What exactly do you mean when you say "over specing?"

And most of the beginners and others riding the DH trails at Whistler probably should be on big freeride bikes, what is wrong with that?





kiwirider said:
Second point is actually a question - what is it with bike park riders that you have to bag anyone who doesn't want to ride the parks all the time?
I don't know, that's not what I was doing. I was just commenting on the limitations of your bike; The Cannondale Scalpel, and you seemed to have taken it all personally.


kiwirider said:
I've ridden Whistler and other parks and I can understand why people enjoy them, but for me I prefer the challenge of a good technical XC trail that takes me somewhere for a bit of exploration and gets me away from the crowds. Doesn't make me any less skillful a rider just because I don't spend all my time perfecting big drops, jumps and log rides. There's plenty of room for all types of riding out there - I mean, the opposite of "same" hasn't recently been changed to "wrong" has it?
Jumping and being able to execute big drops are skills, so if you can't do those things, you are less skilled. Doesn't mean you aren't a skilled rider in the type of terrain you enjoy the most, but it does mean you don't have the all-around skills that others might. Nothing wrong with that. Same as with your bike. There is nothing wrong with it, but don't claim it's capable of everything, or imply that it is.


kiwirider said:
So how about actually responding to the thread and telling us what you'd ride as your "one bike" rather than (and I'm paraphrasing you a bit here) telling me that I'm a retro-grouch on a piece of plastic that is no good for "real riding"?
I didn't respond because I'm not interested in having one bike for all types of riding. But for the type of riding I do, a bike with 5" front and rear would be the best if I could only have one bike; maybe with a 67% head angle, and a fork that went down to 3" for climbing. Something like the new StumpJumper FSR; that looks like a sweet all-around ride, though even it is too light for freeriding.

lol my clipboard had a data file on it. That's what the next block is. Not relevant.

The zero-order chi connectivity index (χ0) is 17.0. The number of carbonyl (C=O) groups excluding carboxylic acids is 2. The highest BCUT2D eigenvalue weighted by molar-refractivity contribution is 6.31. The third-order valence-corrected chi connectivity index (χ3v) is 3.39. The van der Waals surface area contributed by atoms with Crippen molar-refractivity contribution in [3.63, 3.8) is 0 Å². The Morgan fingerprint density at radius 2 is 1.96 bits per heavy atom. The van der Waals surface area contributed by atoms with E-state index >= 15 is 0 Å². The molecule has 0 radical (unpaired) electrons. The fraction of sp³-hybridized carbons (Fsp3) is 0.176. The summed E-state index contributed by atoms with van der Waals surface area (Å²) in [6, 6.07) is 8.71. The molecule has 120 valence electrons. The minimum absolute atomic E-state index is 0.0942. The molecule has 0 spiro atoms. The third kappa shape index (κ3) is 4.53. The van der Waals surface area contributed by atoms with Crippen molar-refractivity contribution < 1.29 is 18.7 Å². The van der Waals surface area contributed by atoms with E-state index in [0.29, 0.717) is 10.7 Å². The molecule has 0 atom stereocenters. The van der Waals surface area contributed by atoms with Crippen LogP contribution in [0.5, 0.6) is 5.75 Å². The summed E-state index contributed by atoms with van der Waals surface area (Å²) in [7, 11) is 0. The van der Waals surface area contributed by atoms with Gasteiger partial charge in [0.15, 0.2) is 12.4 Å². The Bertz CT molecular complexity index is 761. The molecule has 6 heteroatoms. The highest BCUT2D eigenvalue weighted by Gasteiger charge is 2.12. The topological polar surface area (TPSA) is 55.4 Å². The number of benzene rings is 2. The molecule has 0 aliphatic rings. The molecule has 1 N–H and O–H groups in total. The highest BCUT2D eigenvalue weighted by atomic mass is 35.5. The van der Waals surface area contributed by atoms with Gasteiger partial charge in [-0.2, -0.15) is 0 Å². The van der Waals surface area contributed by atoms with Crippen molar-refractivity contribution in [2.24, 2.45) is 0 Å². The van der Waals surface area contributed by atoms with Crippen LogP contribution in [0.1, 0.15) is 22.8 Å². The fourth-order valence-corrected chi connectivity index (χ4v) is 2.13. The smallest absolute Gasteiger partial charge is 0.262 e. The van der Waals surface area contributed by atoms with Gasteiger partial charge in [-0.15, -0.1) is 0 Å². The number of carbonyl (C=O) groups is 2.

Mar 19, 2009
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Relax fellas! We're just talking about bikes. Take your argument out to the playground, and you can slap each other upside the head like Larry and Mo, but try to keep it chill. It's just bikes!
 
Jun 16, 2009
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RDV4ROUBAIX said:
Relax fellas! We're just talking about bikes. Take your argument out to the playground, and you can slap each other upside the head like Larry and Mo, but try to keep it chill. It's just bikes!
C'mon RDV4ROUBAIX, I haven't even started to get worked up yet!! ;)

Anyhow, apologies to others on the thread, will leave the discussion here, and it looks like ProTour and myself will just have to agree to disagree ... on a whole heap of issues ... :)
 
Jul 17, 2009
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one bike that is it? And we have to pedal to the top not shuttle? is that the question?

Hard Tail 29er with gears and a 100mm Reba or Fox with 2.4 tires at low pressure
 
A

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James Huang said:
Hi all,

Ok, I think I need to add an amendment to my original question here. If you could have only one MTB, what would it be? And on what sort of terrain are you usually riding?

I like my Gary Fisher 29er hard tail a lot, but frankly its a tank. Flat-ish trails mixed with short punchy hills on the roads, back to trails. I would like to shed the weight and go with the Orbea carbon 29er.
 
Jun 16, 2009
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mmm... if Cannondale would hurry up and make a Scalpel 29'er I'd happily ditch my current XC bikes to get one.